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28 October 2014
Internet providers must do more to tackle child sexual exploitation, say police

Internet providers must do more to tackle child sexual exploitation, say police

Internet service providers and social networking sites need to do more to help law enforcement combat child sexual exploitation, the officer in charge of Police Scotland’s response has claimed.

In an exclusive interview with Holyrood, Assistant Chief Constable Malcolm Graham, whose responsibilities cover major crime and public protection, said those who deliver the internet and various digital platforms should have a “bigger role in taking responsibility” for tackling the issue.

Raising the prospect of changes in internet regulation, Graham said there are a number of tactics law enforcement ought to be using to guard against the criminal activity that those working in the online community should be required to assist with.

Child sexual exploitation has been the subject of increased public scrutiny in the two months since Professor Alexis Jay OBE delivered findings of her inquiry in Rotherham.

Officers from Police Scotland as well as professionals working in child protection north of the border will sit down with Prof Jay at Tulliallan next week to assess the implications of her work for Scotland.      

Graham said: “This hasn’t been a huge feature of the debate so far UK-wide or in Scotland but we need to do more to look at how we can develop the internet to improve the security and safety of those who are using it and that responsibility should also be firmly placed on the commercial entities that are profiting from the internet, so internet service providers and the various companies that run the main social media and other digital platforms that young people persistently use and that is increasingly changing. 

“… in terms of internet regulation, that’s a reserved issue and Scotland needs to be a part of influencing how that’s taken forward at a UK level. There is a lot more that we could do to make sure that the law and regulations are in place to try and minimise that.

“There is so much technical opportunity to actually minimise and prevent young people coming to harm but also to identify when people are coming to harm through the internet. And I think those that provide the internet and those that provide those platforms should have a bigger role in taking responsibility for some of that.”

Asked of specific steps that could be taken in terms of regulation, Graham added: “We are working with some of our law enforcement colleagues across the UK to look at exactly what those means are and trying to get some best practice from across the world as well. But I genuinely feel that the UK are at the forefront of trying to challenge what is a global issue.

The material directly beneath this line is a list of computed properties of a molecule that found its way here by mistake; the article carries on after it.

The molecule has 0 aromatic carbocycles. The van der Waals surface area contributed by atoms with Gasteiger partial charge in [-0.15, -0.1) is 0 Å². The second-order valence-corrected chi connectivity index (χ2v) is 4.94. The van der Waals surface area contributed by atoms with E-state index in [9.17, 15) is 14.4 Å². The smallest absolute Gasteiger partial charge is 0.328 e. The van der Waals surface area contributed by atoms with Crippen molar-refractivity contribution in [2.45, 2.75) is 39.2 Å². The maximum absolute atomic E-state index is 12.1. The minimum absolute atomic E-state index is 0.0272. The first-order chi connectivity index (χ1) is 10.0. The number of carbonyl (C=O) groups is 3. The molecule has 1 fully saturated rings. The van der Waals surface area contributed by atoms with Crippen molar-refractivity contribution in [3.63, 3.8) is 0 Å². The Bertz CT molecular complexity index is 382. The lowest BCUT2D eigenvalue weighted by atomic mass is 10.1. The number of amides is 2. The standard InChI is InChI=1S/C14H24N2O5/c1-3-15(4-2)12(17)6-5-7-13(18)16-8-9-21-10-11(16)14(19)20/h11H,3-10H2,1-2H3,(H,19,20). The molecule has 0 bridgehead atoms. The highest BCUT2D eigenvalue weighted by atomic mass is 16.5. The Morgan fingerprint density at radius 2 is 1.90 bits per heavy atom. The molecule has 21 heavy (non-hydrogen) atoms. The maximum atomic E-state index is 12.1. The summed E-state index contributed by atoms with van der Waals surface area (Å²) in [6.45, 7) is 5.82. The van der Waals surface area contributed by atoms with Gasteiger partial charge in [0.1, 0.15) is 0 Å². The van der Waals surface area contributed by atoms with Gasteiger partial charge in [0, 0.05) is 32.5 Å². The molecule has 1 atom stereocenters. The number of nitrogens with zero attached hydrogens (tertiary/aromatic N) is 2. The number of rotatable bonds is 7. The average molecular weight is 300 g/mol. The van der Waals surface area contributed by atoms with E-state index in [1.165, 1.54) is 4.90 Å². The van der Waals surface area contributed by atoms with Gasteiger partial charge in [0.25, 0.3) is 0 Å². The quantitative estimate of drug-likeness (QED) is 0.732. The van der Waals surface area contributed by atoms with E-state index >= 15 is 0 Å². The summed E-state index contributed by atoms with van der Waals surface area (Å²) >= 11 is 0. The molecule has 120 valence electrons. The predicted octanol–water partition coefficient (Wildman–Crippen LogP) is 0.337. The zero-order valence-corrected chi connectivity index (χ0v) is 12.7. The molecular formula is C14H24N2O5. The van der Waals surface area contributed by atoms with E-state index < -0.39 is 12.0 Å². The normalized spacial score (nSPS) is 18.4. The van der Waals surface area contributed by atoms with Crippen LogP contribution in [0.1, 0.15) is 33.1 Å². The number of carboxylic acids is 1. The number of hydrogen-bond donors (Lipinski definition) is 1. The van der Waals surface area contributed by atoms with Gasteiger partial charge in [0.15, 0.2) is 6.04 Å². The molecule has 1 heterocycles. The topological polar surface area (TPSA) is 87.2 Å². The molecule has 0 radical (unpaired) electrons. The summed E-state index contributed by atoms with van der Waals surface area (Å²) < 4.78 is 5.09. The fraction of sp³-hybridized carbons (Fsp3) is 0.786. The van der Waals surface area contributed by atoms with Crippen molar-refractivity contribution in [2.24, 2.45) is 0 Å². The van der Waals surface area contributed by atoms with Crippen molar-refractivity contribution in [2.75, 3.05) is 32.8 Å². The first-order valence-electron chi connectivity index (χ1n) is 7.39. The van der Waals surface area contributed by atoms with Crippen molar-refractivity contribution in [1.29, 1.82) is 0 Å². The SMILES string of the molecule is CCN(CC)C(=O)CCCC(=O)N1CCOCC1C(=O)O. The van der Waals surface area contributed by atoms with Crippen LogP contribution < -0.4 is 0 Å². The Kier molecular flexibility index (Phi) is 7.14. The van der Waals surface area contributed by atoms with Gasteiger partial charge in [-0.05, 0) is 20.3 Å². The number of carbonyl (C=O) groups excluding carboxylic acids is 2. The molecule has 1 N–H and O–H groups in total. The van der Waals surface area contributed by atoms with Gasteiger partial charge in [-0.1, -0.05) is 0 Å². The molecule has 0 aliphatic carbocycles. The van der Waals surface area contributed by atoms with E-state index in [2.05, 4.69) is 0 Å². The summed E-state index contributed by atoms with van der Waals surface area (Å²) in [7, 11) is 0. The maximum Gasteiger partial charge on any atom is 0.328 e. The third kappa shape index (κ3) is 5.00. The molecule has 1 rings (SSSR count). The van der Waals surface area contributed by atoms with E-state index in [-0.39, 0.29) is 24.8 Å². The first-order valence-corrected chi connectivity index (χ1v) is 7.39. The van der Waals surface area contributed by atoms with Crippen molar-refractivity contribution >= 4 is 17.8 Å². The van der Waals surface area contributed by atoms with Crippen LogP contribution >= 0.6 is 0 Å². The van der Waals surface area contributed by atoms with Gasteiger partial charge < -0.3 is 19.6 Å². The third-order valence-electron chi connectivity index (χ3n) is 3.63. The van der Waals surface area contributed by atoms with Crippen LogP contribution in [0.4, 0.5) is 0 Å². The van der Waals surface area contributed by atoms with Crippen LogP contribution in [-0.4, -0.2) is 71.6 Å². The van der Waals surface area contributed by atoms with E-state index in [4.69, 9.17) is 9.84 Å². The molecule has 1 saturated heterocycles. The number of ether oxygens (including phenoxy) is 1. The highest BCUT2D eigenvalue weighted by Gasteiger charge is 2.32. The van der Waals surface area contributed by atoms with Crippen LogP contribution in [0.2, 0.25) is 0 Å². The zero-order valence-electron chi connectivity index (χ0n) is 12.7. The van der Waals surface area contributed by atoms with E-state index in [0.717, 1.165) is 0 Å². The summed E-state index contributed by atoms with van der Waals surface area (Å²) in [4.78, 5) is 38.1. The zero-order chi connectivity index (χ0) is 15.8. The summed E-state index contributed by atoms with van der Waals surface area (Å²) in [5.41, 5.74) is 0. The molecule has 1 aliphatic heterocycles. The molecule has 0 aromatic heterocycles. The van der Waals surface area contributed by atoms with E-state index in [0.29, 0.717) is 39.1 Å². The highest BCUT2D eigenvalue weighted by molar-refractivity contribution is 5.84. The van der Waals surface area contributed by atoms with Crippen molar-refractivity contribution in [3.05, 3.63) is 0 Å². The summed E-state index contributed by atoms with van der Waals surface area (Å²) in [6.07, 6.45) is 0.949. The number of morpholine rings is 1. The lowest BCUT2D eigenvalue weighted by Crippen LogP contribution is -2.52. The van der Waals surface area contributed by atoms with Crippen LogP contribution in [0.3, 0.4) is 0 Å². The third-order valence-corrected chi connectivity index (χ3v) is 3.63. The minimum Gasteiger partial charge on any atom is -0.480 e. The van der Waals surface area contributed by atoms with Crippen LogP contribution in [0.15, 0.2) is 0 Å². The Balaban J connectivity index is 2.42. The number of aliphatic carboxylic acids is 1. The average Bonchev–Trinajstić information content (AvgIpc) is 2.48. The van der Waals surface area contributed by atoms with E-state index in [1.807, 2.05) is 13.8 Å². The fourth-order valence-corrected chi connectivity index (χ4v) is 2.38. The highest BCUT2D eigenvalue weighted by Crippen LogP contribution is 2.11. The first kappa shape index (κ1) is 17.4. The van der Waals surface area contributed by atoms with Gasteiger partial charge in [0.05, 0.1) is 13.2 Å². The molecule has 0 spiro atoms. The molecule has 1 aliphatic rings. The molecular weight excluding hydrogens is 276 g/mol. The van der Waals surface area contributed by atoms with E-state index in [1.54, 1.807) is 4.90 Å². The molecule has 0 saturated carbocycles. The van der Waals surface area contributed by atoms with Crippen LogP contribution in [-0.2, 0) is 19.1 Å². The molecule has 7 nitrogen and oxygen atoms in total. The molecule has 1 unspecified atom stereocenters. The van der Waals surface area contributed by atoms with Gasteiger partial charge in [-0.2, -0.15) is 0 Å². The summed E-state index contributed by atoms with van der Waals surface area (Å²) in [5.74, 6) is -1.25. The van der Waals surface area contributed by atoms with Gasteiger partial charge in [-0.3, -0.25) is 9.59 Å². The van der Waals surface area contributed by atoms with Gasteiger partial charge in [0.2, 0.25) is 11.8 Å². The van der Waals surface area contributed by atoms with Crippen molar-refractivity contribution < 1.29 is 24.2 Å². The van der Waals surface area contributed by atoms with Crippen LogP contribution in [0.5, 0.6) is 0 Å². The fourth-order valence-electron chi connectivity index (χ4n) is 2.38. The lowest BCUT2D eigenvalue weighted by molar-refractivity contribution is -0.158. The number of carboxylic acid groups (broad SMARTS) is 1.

“We could identify children who are being abused across the world and the perpetrators of some of those crimes through online means might live in Scotland. We have a responsibility to seek to address that. 

“When we’re talking about digital images or videos being streamed then there are means of identifying that technically that we haven’t yet developed as far as we could. And there are a whole lot of methodologies and tactics that the police should be using in conjunction with and through the cooperation of some of these organisations that they should be required to provide, that would allow us the best means of protecting young people.”

Graham, who appeared before Holyrood’s justice committee earlier this month, said more could be done to “require” ISPs and those behind the likes of online apps to take action to prevent this type of activity.  

“For instance, at the moment we know that there’s a big issue with indecent images,” he added. “Now they might be self-generated by young people or they might not be, but when they’re online we know that at the moment there is a big issue with getting them taking offline. 

“Technically, it’s actually quite easy to identify those images and remove them. Practically, we haven’t got to a stage where we can do that. And for me that’s an opportunity to prevent the continued revictimisation of an individual.

“The people who are best placed to take responsibility for doing that are the people that provide the systems, develop the technology, and have the professional knowledge of how to do that. They need to, and indeed they are willing, to take that responsibility, and it probably needs to be written into developments in the law and regulation that will ensure that it happens.”

A national child abuse investigation unit is to be set up by Police Scotland before the end of the year.

Last week, Holyrood revealed that internet sites could carry pop-up warnings on the risks of human trafficking under plans being considered by the UK’s top law enforcement agency.

National Crime Agency deputy director of organised crime, Caroline Young, claimed the step could act as a preventative measure to stem the number of potential victims in today’s digital age.

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